Fall Newsletter

September 16, 2014 |

underwoodfallnewsletterphotoOnce again fall is approaching and the same problems persist each year with new ones coming and going. Before we talk pet health I would like to share a picture my wife Karla took while on her lunch hour walk in the Olentangy Park in Worthington close to where the MedVet emergency/specialty vet hospital is located. This is a young adult male White-Tailed Deer with velvet still on his antlers. White-Tailed Deer grow an entirely new rack of antlers each year after shedding the previous year’s when breeding season is over. The fuzzy tissue you see is referred to as “velvet” and is actually the tissue and blood vessels that grow the bony antler inside the covering. When late summer and fall arrive the Bucks rub off the velvet as it dries up and dies. The antlers also harden at this time. The change occurs due to a rise in testosterone hormone levels. As you would expect next comes the breeding season triggered by the shortening of the day. It begins in October and extends into December. As the testosterone levels drop later in the winter the antlers fall off. This explains the many antler arrangements we see that have no “heads” attached!

Winter in central Ohio is not as hard on pets as extreme heat but we occasionally see frost bite and hypothermia cases. Stacy our receptionist has a cat she rescued that hid in a metal pipe for a wind break during a severely cold night. Unfortunately anyplace the cat’s skin touched the metal pipe it developed frostbite and lost the skin from those regions. It took a while but finally all involved areas scarred in without needing skin grafts and healed so they were no longer painful or infected. Older pets and pets with other health issues are most susceptible to the effects of cold. Outdoor pets should always have a windbreak in their enclosure and water that is not frozen. This may require providing new water multiple times a day. I do not recommend hay in dog houses for insulation. It may be fine but many dogs become allergic to the molds that grow on the hay that dampens from the dog’s breath. A blanket that can be washed with bleach periodically is less of a problem. Pets remaining outdoors in cold weather have an increased need for food. They need their normal requirements and in addition the calories they must burn to keep from freezing. It is never wise to leave a skinny pet out as winter approaches. They have no insulation and it is difficult for them to accumulate any fat since they burn more calories to keep warm than the same pet that is not skinny as the temperature drops. Sudden changes are most severe. A pet can adjust gradually to cold temperatures but to put an indoor pet outside when very cold can be too much too fast for the body to be able to adjust. Last winter we experienced days that even pets continuously kept outdoors needed to be brought in. Sudden extreme drops are dangerous to the sturdiest pet. Smaller pets chill faster than larger ones since they have a larger surface area for each pound of body weight.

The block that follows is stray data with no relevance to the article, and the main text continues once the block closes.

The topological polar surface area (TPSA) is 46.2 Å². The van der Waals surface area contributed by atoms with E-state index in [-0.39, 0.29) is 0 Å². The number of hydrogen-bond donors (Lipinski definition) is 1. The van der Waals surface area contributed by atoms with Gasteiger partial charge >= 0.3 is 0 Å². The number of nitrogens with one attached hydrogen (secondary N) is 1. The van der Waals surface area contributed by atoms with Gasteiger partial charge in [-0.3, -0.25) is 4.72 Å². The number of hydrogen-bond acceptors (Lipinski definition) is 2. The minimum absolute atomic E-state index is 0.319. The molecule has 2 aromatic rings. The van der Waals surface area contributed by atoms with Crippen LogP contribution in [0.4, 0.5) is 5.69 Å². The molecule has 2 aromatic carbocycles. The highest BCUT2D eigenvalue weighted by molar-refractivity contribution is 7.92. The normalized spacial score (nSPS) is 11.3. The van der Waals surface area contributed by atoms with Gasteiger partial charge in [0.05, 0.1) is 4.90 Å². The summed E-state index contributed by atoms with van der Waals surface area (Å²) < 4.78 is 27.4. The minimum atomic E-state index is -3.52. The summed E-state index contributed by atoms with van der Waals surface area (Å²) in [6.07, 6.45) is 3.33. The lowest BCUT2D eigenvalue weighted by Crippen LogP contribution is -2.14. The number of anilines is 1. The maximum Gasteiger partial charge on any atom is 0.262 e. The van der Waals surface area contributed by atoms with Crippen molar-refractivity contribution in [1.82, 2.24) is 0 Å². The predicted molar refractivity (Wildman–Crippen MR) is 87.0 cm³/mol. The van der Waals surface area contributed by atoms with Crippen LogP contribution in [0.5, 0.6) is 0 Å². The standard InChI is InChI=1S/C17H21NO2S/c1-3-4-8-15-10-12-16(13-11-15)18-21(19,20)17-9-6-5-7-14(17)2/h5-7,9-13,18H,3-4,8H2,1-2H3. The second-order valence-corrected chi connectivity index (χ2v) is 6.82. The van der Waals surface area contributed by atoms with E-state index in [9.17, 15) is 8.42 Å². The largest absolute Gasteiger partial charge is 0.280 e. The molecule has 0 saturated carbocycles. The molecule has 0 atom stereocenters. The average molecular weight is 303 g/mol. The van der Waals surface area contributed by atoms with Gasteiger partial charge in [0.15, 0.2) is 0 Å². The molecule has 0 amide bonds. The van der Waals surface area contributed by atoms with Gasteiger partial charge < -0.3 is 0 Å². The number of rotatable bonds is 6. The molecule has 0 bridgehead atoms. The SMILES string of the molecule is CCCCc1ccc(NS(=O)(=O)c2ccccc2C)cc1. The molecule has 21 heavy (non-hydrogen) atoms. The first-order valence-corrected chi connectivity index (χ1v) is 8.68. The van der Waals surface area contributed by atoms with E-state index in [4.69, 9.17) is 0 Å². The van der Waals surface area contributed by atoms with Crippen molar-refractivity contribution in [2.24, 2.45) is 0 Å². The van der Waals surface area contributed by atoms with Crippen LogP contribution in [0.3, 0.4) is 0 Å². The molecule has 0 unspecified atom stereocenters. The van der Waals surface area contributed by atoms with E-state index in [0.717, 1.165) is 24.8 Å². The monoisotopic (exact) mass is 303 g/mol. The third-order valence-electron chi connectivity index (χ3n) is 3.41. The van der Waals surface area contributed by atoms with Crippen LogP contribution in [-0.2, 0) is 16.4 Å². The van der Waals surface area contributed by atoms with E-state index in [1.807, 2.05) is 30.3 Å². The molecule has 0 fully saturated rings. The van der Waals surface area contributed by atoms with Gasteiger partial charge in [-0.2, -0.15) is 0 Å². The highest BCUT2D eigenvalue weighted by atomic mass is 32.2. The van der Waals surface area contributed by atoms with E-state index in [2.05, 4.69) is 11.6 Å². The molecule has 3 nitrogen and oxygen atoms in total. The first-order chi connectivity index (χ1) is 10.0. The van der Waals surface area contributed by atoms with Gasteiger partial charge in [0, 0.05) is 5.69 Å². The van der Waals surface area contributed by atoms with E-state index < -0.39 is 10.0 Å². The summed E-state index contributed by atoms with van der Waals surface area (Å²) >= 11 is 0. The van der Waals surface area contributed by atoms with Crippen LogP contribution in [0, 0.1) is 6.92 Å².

Many owners are topping off radiators with antifreeze and many of the brands available are still toxic. Ethylene Glycol is the toxic antifreeze that causes kidney failure. All the other compounds are safer. One lick of EG can be a fatal dose for a cat. It has an appealing taste that increases the danger. Treatment at the time of ingestion is necessary if a toxic dose is swallowed. Once the pet is sick it is generally too late to save the kidneys.

Running the furnace too warm can create problems in the winter since a higher temperature generally leads to a lower humidity and mucous membranes of the airways dry out and also the skin. Static electricity is a sign you have the setting too high. Dry skin creates only mild itching so if your pet is very itchy see us since it is more likely to be allergic skin problems. Molds and house dust mite are prominent winter allergens when pets spend more time indoors with a furnace running making some allergens more airborne. We actually see the most respiratory disease in pets when weather is changing with temperatures up and down versus steady temperatures they become accustomed to.

If you have had ongoing flea problems continue your treatments into the winter to prevent fleas from breeding in basements or crawl spaces when it is too cold outside. Also continue your heartworm prevention. It has been shown that in central Ohio there is really no month that is considered free of the chance for heartworm infection. One other insect that loves to move indoors in the winter is the spider. All species but especially the big creepy ones that make my wife scream bloody murder! Dogs and cats reacting to spider bites is the explanation for many mysterious winter swellings and rashes on pets. The Brown Recluse is very toxic and can cause severe reactions. Most insect related sudden reactions in house pets in winter are usually spider related.

Thank you and keep warm!

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